Where mer­cury is used

Ow­ing to its tox­i­c­i­ty, the use of mer­cury to­day has been se­vere­ly re­strict­ed. It can still be found in mer­cury ther­mome­ters, which are be­com­ing a thing of the past. Mer­cury ex­pands even­ly on heat­ing in a rather wide range of tem­per­a­tures, and as it ex­pands and ris­es up the glass cap­il­lary, it is easy to judge a change in tem­per­a­ture. The fact that it is opaque and has a char­ac­ter­is­tic shine makes it con­ve­nient to see where the “col­umn” of mer­cury in the ther­mome­ter is lo­cat­ed.

Ad­di­tion­al­ly, mer­cury fumes are used in some lu­mi­nes­cent lamps. Mer­cury fumes ra­di­ate ul­tra­vi­o­let light if an elec­tric cur­rent is passed through them. A spe­cial coat­ing on the sur­face of the lamp con­verts ul­tra­vi­o­let light into vis­i­ble light. One of these lamps con­tains around 10 mg of mer­cury, and in lamps with a low con­tent of this met­al, around 4 mg. Ad­di­tion­al­ly, mer­cury is en­coun­tered in some elec­tric switch­es and cur­rent rec­ti­fiers.

Elec­tric bat­ter­ies are made on the ba­sis of mer­cury, but nowa­days they have been re­placed by oth­er types of bat­ter­ies and ac­cu­mu­la­tors which do not con­tain mer­cury. There was even an at­tempt to use mer­cury as “fuel” for ion­ic en­gines of SERT (Space Elec­tric Rock­et Test) space­craft.

In in­dus­try, mer­cury and its com­pounds as used as cat­a­lysts, but one of their wide­spread ap­pli­ca­tions is the elec­trolyt­i­cal pro­duc­tion of ac­tive met­als, chlo­rine and al­ka­lis (the Cast­ner-Keller process). In this process, a very im­por­tant prop­er­ty of mer­cury is used – the abil­i­ty to form amal­gams, and al­loys with oth­er met­als. Only with iron, plat­inum, wol­fram and tan­ta­lum mer­cury does not form amal­gams.

Amal­gams of mer­cury played a ma­jor role in the de­vel­op­ment of chem­istry and the dis­cov­ery of new el­e­ments. The renowned Eng­lish chemist Sir Humphrey Davy used mer­cury ex­ten­sive­ly to ex­tract potas­si­um, mag­ne­sium, cal­ci­um, stron­tium and bar­i­um by elec­tro­chem­i­cal meth­ods – amal­gams of these met­als were formed in the elec­trol­y­sis of salts and ox­ides. Davy then re­moved the mer­cury and ex­tract­ed pure (or al­most pure) met­als. Ad­di­tion­al­ly, mer­cury was used to ex­tract gold from ore, as gold also formed an amal­gam with mer­cury.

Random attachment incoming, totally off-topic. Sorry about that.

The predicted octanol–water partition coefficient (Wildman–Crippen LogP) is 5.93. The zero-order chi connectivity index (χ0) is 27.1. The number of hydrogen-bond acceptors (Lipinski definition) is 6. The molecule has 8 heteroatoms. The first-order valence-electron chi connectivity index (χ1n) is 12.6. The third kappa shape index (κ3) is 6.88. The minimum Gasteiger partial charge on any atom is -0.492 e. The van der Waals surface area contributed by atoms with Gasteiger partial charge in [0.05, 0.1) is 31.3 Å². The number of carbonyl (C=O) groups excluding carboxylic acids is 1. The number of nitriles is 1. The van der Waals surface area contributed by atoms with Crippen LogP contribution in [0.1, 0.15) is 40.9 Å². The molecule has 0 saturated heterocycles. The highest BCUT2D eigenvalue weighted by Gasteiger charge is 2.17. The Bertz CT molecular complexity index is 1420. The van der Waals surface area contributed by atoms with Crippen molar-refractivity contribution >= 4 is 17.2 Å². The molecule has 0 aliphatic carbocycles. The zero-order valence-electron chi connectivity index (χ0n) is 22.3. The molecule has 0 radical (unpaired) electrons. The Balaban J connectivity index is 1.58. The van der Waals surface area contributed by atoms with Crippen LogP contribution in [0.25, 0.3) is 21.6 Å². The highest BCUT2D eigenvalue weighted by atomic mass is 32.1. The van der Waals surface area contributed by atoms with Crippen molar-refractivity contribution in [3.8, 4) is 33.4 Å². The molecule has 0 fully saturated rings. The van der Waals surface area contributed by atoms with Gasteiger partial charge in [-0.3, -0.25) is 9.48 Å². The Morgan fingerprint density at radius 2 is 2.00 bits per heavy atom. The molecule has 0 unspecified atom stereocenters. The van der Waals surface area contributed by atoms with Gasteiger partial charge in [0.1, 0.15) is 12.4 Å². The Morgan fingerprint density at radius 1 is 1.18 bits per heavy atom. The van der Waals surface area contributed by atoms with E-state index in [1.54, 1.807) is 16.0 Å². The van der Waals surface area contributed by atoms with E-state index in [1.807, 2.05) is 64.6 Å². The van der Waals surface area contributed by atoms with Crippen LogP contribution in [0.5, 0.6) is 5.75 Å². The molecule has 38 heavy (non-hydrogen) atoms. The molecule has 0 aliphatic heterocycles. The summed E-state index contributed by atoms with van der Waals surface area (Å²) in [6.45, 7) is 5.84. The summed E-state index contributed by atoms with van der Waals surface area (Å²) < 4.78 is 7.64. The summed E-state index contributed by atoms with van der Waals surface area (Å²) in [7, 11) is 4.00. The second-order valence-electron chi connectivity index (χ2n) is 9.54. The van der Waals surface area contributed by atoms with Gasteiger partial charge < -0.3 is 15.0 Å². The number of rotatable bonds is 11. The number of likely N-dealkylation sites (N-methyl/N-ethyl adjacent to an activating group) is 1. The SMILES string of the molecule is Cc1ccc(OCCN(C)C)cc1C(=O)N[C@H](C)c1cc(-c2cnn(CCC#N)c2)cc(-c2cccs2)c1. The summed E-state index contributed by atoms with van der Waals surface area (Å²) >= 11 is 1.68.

Go­ing back in his­to­ry, we should dis­cuss oth­er spheres in which mer­cury was wide­ly used. Com­pounds of this met­al were used in medicine as di­uret­ics, lax­a­tives, and also medicine for syphilis. Medicine con­tain­ing mer­cury was tak­en by the Eng­lish king Hen­ry VIII, Ivan the Ter­ri­ble and Isaac New­ton. In Chi­na and Ti­bet, it was be­lieved that mer­cury ex­tend­ed life.

In the 20th cen­tu­ry, the com­pound Thiom­er­sal that con­tained mer­cury was used to ex­tend the shelf life of vac­cines. Mer­cury and its ni­trate were used by man­u­fac­tur­ers of felt hats in the 18th-19th cen­turies. Felt was soaked in a so­lu­tion of mer­cury ni­trate. Work­ers had to han­dle mer­cury and breath in its fumes, so poi­son­ing from this met­al was a pro­fes­sion­al ill­ness for them. As mer­cury poi­son­ing af­fect­ed men­tal health, the ex­pres­sion “mad as a hat­ter” arose. There is a leg­end that Lewis Car­rol based the Mad Hat­ter from “Al­ice in Won­der­land” on this type of work­er. How­ev­er, this is prob­a­bly not the case. The pro­to­type for the Mad Hat­ter was an ac­quain­tance of Car­rol, the fur­ni­ture deal­er Theophilus Carter.